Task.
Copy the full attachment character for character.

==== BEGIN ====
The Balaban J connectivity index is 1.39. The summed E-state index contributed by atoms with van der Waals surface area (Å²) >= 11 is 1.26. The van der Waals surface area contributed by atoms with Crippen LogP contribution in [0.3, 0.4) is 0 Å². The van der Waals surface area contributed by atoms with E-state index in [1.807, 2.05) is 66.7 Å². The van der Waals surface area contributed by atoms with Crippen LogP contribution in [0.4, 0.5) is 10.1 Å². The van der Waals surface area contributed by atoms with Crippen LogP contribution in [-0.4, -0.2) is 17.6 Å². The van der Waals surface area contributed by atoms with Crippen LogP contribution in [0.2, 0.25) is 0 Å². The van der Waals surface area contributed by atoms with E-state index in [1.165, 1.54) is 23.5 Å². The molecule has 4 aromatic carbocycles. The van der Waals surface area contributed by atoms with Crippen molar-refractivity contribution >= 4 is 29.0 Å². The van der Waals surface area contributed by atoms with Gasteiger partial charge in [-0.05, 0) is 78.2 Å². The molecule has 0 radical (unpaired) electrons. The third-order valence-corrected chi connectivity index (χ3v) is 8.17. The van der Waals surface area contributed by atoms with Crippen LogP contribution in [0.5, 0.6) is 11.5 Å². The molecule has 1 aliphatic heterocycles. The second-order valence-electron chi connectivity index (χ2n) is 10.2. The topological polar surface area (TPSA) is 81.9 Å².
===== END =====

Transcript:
The Balaban J connectivity index is 1.39. The summed E-state index contributed by atoms with van der Waals surface area (Å²) >= 11 is 1.26. The van der Waals surface area contributed by atoms with Crippen LogP contribution in [0.3, 0.4) is 0 Å². The van der Waals surface area contributed by atoms with E-state index in [1.807, 2.05) is 66.7 Å². The van der Waals surface area contributed by atoms with Crippen LogP contribution in [0.4, 0.5) is 10.1 Å². The van der Waals surface area contributed by atoms with Crippen LogP contribution in [-0.4, -0.2) is 17.6 Å². The van der Waals surface area contributed by atoms with Crippen LogP contribution in [0.2, 0.25) is 0 Å². The van der Waals surface area contributed by atoms with E-state index in [1.165, 1.54) is 23.5 Å². The molecule has 4 aromatic carbocycles. The van der Waals surface area contributed by atoms with Crippen molar-refractivity contribution >= 4 is 29.0 Å². The van der Waals surface area contributed by atoms with Gasteiger partial charge in [-0.05, 0) is 78.2 Å². The molecule has 0 radical (unpaired) electrons. The third-order valence-corrected chi connectivity index (χ3v) is 8.17. The van der Waals surface area contributed by atoms with Crippen LogP contribution in [0.5, 0.6) is 11.5 Å². The molecule has 1 aliphatic heterocycles. The second-order valence-electron chi connectivity index (χ2n) is 10.2. The topological polar surface area (TPSA) is 81.9 Å².